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VLSI Design

Learn the principles, concepts and design methodologies adapted to design a VLSI Chip.

What you’ll learn

  • Learn the concepts, principles of VLSI Design
  • Adopt different methodologies to design a VLSI Design
  • Draw any digital circuit only using the CMOS Technology
  • Know how to convert a logic design into a physical design

Course content

4 total hours


  • A basic knowledge in Digital Electronics would be preferred. Yet it is not compulsory


Welcome to my course on ‘VLSI Design’. The course will help you to understand the different design methodologies, rules that are used in the field of VLSI Design.

The course essentially holds 7 different modules.

1. Fundamentals – Introduction to VLSI Design, The VLSI Design Flow,  A review on PMOS, NMOS Transistors.

2. Inverter design – CMOS, Ratioed, Resistive Load Inverters – Working, VTC, Power, Delay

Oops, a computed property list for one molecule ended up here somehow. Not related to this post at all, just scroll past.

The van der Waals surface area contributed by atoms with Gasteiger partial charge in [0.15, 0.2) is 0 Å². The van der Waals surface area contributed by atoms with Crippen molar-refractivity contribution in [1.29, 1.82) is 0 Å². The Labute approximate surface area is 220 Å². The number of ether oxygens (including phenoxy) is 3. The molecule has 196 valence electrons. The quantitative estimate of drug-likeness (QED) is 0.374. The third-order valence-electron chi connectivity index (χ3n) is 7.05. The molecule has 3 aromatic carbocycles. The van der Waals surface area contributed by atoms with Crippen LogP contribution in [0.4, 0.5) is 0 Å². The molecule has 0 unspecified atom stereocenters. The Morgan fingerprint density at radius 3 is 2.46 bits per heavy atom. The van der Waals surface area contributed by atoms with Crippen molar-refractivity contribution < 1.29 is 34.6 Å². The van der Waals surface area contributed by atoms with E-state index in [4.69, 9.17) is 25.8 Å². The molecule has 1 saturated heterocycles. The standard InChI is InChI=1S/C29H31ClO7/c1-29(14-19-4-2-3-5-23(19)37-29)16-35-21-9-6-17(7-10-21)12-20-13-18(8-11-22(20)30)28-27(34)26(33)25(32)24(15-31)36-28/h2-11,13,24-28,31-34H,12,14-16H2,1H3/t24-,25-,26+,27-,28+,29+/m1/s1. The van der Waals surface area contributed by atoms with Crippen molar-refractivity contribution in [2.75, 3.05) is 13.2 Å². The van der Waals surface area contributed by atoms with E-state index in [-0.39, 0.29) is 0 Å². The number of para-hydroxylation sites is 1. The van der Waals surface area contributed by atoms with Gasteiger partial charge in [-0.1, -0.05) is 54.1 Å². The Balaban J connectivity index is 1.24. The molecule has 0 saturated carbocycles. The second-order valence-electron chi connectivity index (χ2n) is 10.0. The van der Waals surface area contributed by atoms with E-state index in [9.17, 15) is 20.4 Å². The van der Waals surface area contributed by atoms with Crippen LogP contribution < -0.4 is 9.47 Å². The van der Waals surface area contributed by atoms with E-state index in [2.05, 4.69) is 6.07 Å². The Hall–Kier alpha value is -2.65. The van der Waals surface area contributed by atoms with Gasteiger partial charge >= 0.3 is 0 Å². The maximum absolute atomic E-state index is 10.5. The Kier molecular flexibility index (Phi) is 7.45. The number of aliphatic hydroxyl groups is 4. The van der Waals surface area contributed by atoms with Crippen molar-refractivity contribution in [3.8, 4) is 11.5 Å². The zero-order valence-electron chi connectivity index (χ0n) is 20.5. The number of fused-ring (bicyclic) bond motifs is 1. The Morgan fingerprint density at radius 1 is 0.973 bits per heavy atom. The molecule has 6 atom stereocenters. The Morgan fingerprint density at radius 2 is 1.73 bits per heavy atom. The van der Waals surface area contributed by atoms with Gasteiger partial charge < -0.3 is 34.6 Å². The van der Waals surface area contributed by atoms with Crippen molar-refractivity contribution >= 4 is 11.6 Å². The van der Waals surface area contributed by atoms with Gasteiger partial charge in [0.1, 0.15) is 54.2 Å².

3. Logic design – Complementary CMOS, Pass Transistors, Transmission Gates

4. Dynamic circuits design – Precharge, Evaluation Phases, Characteristics, Dynamic Power Consumption

5.  ALU Subsystem design – Adders, Shifters, Multipliers, Latches, Flipflops, Multiplexers and so on,

6. Memory Design – Fundamentals, ROM Cell, RAM Cell – SRAM, DRAM

7. Layout Design – CMOS Layouts, Mead-Conway rules.

All these modules will be frequently updated with new learning contents.

Very-large-scale integration (VLSI) is the process of creating an integrated circuit (IC) by combining thousands of transistors into a single chip. VLSI began in the 1970s when complex semiconductor and communication technologies were being developed. The microprocessor is a VLSI device.

Over the past several years, Silicon CMOS technology has become the dominant fabrication process for relatively high performance and cost effective VLSI circuits. The revolutionary nature of these developments is understood by the rapid growth in which the number of transistors integrated on circuit on single chip.


  • Digital Integrated Circuits, A Design Perspective by Jan M. Rabaey, Prentice Hall (1996).

Who this course is for:

  • Anyone who wants to learn VLSI Design
  • Anyone who wants to start designing VLSI Circuits

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